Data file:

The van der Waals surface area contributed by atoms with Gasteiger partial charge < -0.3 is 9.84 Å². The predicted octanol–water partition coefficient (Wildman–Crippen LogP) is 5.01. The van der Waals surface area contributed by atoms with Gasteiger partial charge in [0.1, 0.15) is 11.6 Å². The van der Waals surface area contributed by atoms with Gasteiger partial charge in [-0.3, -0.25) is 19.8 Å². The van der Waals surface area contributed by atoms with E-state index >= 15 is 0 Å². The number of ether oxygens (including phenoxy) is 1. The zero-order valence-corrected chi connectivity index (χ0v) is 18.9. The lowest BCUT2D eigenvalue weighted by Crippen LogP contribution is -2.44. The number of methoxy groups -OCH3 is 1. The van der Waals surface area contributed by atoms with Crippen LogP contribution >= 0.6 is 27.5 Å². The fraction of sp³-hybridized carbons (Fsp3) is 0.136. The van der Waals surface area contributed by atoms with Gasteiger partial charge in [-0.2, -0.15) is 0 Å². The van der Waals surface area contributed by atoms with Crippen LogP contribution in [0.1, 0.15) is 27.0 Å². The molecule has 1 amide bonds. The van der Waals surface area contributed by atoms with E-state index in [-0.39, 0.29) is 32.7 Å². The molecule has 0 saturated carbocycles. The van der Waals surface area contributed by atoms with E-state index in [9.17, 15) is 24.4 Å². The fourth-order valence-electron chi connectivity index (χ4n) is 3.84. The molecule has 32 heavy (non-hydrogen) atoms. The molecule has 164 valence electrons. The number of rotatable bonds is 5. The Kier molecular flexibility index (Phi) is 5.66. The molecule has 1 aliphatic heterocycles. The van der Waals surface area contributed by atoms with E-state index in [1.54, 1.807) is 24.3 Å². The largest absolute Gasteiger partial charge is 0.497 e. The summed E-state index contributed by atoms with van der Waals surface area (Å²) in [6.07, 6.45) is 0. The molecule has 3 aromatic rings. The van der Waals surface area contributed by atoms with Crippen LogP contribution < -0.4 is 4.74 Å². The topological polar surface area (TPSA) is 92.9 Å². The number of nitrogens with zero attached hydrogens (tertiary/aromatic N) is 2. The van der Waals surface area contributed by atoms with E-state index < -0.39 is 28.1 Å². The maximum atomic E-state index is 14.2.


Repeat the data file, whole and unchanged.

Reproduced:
The van der Waals surface area contributed by atoms with Gasteiger partial charge < -0.3 is 9.84 Å². The predicted octanol–water partition coefficient (Wildman–Crippen LogP) is 5.01. The van der Waals surface area contributed by atoms with Gasteiger partial charge in [0.1, 0.15) is 11.6 Å². The van der Waals surface area contributed by atoms with Gasteiger partial charge in [-0.3, -0.25) is 19.8 Å². The van der Waals surface area contributed by atoms with E-state index >= 15 is 0 Å². The number of ether oxygens (including phenoxy) is 1. The zero-order valence-corrected chi connectivity index (χ0v) is 18.9. The lowest BCUT2D eigenvalue weighted by Crippen LogP contribution is -2.44. The number of methoxy groups -OCH3 is 1. The van der Waals surface area contributed by atoms with Crippen LogP contribution >= 0.6 is 27.5 Å². The fraction of sp³-hybridized carbons (Fsp3) is 0.136. The van der Waals surface area contributed by atoms with Gasteiger partial charge in [-0.2, -0.15) is 0 Å². The van der Waals surface area contributed by atoms with Crippen LogP contribution in [0.1, 0.15) is 27.0 Å². The molecule has 1 amide bonds. The van der Waals surface area contributed by atoms with E-state index in [-0.39, 0.29) is 32.7 Å². The molecule has 0 saturated carbocycles. The van der Waals surface area contributed by atoms with E-state index in [9.17, 15) is 24.4 Å². The fourth-order valence-electron chi connectivity index (χ4n) is 3.84. The molecule has 32 heavy (non-hydrogen) atoms. The molecule has 164 valence electrons. The number of rotatable bonds is 5. The Kier molecular flexibility index (Phi) is 5.66. The molecule has 1 aliphatic heterocycles. The van der Waals surface area contributed by atoms with E-state index in [1.54, 1.807) is 24.3 Å². The largest absolute Gasteiger partial charge is 0.497 e. The summed E-state index contributed by atoms with van der Waals surface area (Å²) in [6.07, 6.45) is 0. The molecule has 3 aromatic rings. The van der Waals surface area contributed by atoms with Crippen LogP contribution < -0.4 is 4.74 Å². The topological polar surface area (TPSA) is 92.9 Å². The number of nitrogens with zero attached hydrogens (tertiary/aromatic N) is 2. The van der Waals surface area contributed by atoms with E-state index < -0.39 is 28.1 Å². The maximum atomic E-state index is 14.2.